Lighting can make or break the picture. There are several different types including, indoor, outdoor, back lighting, front lighting, side lighting, overhead lighting, bounced lighting, and fill flash. Each serves a specific purpose. Of course, indoor and outdoor lighting is self-explanatory. Backlighting will remove shadows on the backdrop. Front and side lighting highlights certain features in the subject. A flash can pick up details of an object. It is not uncommon to combine lighting types in one shot.
The arrangement of the photo is composition. When taking pictures of a product, you can move things around until you get the result you want. Gain different perspectives by either moving the product in different positions or moving around it to get different angles.
When a picture is out of focus, it is blurry or not clear. Great product photos are sharp, clear and focused.
The technical basics of photography can go a long way, but good photography is more than the technical side.
Here’s some expert advice on marketing products through photography.
Too many images are done that never catches anybody’s attention. Often products are just placed into nice images for the sake of the product. But in reality, to hit a high “double glance” effect, the other way around is more effective. Start with a concept about what could make an unforgettable image, and then find a way to get the product into that storyline rather than making a story line around the product. Happy shooting!
- Photography Basics: White Balance
- Digital Photography Basics: Adjusting Exposure
- Macro Photography Basics: Get Amazing Closeup Photos
- Photography Camera Shutter Speed Explained
- 30 common photography problems solved
Chapter 3: Photography Equipment
Your equipment is important for taking great product photos, but you don’t have to spend a bundle. Here is a quick guide for choosing product photography equipment.
Choosing A Camera
I am not a fan of camera phones or point-and-shoot camera for product images. People are buying your product based on the image of the product and customer reviews (if you have any) so you want to make sure your images stand out and show the quality they are vs the competitor.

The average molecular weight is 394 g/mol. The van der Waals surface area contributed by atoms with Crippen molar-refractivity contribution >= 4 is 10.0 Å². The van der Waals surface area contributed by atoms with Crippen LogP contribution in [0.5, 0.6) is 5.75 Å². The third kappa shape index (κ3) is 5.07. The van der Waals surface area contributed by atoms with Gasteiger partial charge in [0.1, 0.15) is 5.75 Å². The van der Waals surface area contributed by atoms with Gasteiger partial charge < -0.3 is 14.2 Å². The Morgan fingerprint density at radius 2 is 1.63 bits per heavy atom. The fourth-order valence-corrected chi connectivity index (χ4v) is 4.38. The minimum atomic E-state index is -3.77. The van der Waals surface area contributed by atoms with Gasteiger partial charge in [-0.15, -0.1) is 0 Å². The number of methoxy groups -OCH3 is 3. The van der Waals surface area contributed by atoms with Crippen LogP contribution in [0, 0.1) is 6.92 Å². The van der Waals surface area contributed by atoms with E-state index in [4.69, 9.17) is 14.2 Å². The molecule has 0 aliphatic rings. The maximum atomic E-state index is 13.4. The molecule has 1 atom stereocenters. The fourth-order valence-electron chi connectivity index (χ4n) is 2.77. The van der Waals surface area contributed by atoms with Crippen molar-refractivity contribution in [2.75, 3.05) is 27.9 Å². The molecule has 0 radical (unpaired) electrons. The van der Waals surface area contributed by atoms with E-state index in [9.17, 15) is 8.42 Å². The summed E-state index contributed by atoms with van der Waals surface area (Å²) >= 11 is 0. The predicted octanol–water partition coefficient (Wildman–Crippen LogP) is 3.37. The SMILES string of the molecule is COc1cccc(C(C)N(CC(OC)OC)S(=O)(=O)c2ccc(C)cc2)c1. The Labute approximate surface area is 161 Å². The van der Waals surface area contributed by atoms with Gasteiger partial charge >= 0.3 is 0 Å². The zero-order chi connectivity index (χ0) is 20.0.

Lower Cost Options
There are many inexpensive point and shoot cameras, some good ones averaging $160. Products to consider:
Professional-photography quality DSLR cameras have all the bells and whistles, but they have large price tags to match. Just remember that you will usually have to buy the body separate from any lenses. Products to consider:
Stuff You Already Have/Free Options
If you have a smartphone or point and shoot, you probably already have a lens that will work for product photography. Products to consider:
The cost of the lens depends on the type of camera you have. Purchasing lenses second hand from a pawn shop, on Ebay, or on any other site similar to eBay can be less expensive, just make sure you check it out thoroughly. Products to consider:
Lenses can be expensive. Even the most basic can run few hundred dollars. Zoom lenses and wide angle lenses can cost thousands. Products to consider:
After multiple attempts to take a quality photo by hand, I finally purchased a tripod and it made everything so much better. You don’t need a fancy “pivot-tilt-whatever” tripod but something of decent quality that is sturdy.
Stuff You Already Have/Free Options
You can use just about anything to stabilize your camera: a book, a wall, a table. Get creative and save some money. Products to consider:
Many places have basic tripods for around $30. If you buy used, though, make sure it has the shoe that screws onto the camera and clips in the tripod. All too often, that small piece is missing from used tripods. Products to consider:
If you have money to spend you can get completely outfitted tripods with high tech levels, braces for large lenses, and all kinds of cool gadgets – but it will cost you. Products to consider:
This is where things start to get tricky, you want something in the 4000 Kelvin or higher range. Stay away from anything that has the words “Soft” in the name “Soft White” for example. These tend to be “warmer” bulbs that contain more red light than “cooler” blue light and skew image colors more. For reference: Natural Sunlight at noon is between 4000 and 6500 Kelvin and Jewelry stores usually use lighting between 4200 and 5500 Kelvin to show off their products. Another option that is great for front lighting is 2 remote controlled flashes (compatible with most DSLR cameras) with diffuser lenses.
Stuff You Already Have/Free Options
Your phone’s flash will provide fill light. A lamp or even a flashlight you provide fill light, but keep in mind fluorescent light draws out the red and ruddiness in skintones. Use a white poster board to reflect light if you need it. Products to consider:
A flash attachment for your camera is around $100. You can also get some work lights from a hardware store for better lighting (the legs are usually adjustable and the light usually tilts). Products to consider:
Photography lighting is expensive. The lights and umbrellas are quite costly, even when purchased secondhand. A simple outfit will typically run you a few thousand dollars. Products to consider:
Other Useful Equipment